**Required math: calculus **

**Required physics: **Schrödinger equation

Reference: Griffiths, David J. (2005), Introduction to Quantum Mechanics, 2nd Edition; Pearson Education – Problem 2.9.

The average or expectation value of the energy of a particle in an infinite square well can be worked out either by using the series solution in the form

or directly using an integral, using and :

Since in the general case is a sum over stationary states, as in

and the functions are orthogonal, all the terms of the form

where in the integral evaluate to zero, and the remaining terms where are all independent of time since the complex exponentials cancel out, so is independent of time. Thus if we know the wave function at any given time, we can use it to work out at all times.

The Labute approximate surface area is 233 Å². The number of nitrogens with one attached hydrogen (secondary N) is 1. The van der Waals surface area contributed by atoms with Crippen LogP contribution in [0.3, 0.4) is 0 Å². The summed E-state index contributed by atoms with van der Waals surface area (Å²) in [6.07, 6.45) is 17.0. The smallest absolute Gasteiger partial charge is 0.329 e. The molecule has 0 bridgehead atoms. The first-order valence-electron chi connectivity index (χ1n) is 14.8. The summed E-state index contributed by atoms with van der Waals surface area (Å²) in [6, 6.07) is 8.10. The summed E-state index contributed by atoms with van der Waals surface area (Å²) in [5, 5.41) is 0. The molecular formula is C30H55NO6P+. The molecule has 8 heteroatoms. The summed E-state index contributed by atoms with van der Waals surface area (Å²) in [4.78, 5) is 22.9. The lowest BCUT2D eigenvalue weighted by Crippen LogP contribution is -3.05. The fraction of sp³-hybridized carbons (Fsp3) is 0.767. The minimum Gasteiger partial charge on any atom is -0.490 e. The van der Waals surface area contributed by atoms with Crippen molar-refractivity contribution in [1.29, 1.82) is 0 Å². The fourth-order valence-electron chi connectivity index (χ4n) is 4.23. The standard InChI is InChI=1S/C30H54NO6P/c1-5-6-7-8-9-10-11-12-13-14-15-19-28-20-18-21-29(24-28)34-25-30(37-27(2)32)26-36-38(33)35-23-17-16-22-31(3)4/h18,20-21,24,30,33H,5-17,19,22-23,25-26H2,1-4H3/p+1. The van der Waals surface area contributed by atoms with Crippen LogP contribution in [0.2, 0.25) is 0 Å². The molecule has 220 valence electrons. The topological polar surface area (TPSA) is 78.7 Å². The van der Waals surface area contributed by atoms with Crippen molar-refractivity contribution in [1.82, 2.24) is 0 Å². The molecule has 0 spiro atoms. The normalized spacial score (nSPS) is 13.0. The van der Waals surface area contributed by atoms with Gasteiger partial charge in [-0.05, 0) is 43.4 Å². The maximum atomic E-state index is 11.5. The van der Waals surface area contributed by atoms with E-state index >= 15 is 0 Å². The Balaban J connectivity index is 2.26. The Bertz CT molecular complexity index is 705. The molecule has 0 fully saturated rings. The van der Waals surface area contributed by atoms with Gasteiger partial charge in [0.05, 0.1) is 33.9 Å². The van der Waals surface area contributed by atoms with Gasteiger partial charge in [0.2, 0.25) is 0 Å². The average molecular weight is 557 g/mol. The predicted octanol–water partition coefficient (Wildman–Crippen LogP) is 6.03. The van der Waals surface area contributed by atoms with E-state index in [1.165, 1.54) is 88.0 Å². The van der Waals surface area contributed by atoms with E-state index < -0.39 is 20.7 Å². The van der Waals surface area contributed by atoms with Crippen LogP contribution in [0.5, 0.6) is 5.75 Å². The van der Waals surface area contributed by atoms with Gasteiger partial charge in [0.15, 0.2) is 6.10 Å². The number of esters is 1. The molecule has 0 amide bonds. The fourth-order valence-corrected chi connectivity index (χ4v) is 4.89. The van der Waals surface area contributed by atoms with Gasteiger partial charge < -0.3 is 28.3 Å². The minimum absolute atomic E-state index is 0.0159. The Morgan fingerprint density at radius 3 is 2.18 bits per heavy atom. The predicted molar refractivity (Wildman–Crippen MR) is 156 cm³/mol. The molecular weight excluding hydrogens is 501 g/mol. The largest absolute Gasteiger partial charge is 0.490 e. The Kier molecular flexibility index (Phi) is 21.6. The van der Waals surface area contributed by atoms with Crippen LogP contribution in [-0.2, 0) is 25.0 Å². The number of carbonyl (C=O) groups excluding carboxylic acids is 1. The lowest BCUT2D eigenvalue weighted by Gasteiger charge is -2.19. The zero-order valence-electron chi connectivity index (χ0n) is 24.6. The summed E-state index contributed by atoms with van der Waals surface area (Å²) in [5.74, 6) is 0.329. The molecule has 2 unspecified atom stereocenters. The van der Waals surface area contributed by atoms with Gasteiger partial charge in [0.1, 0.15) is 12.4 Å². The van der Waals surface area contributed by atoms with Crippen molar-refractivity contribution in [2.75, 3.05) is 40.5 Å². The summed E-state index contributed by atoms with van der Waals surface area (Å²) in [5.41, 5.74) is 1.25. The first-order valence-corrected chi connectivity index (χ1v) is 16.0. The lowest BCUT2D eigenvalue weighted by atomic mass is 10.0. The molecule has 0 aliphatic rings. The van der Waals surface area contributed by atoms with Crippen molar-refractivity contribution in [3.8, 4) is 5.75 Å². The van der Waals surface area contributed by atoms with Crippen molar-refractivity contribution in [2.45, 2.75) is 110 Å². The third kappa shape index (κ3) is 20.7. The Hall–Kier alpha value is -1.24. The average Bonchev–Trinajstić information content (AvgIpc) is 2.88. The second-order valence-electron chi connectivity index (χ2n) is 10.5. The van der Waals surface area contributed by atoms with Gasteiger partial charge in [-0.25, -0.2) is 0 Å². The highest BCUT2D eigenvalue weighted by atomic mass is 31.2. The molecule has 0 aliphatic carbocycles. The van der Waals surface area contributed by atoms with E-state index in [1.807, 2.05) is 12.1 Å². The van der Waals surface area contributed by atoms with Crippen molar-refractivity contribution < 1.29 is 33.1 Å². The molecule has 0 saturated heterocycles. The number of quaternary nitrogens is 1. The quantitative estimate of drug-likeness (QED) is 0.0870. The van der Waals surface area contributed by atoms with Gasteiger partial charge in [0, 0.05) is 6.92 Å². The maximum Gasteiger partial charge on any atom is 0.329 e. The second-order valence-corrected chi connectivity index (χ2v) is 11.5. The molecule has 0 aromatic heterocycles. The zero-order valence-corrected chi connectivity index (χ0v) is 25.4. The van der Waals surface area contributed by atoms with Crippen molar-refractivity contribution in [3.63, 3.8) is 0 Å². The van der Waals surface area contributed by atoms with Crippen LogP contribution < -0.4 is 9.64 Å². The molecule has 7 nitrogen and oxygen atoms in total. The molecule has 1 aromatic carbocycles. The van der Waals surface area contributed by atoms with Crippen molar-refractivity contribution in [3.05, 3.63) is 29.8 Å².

For example, if we have a parabolic wave function at

for , we can work out directly from it. Applying the normalization condition we can find .

We get for :

Working out the second derivative and then the integral (use Maple or do by hand) we get .

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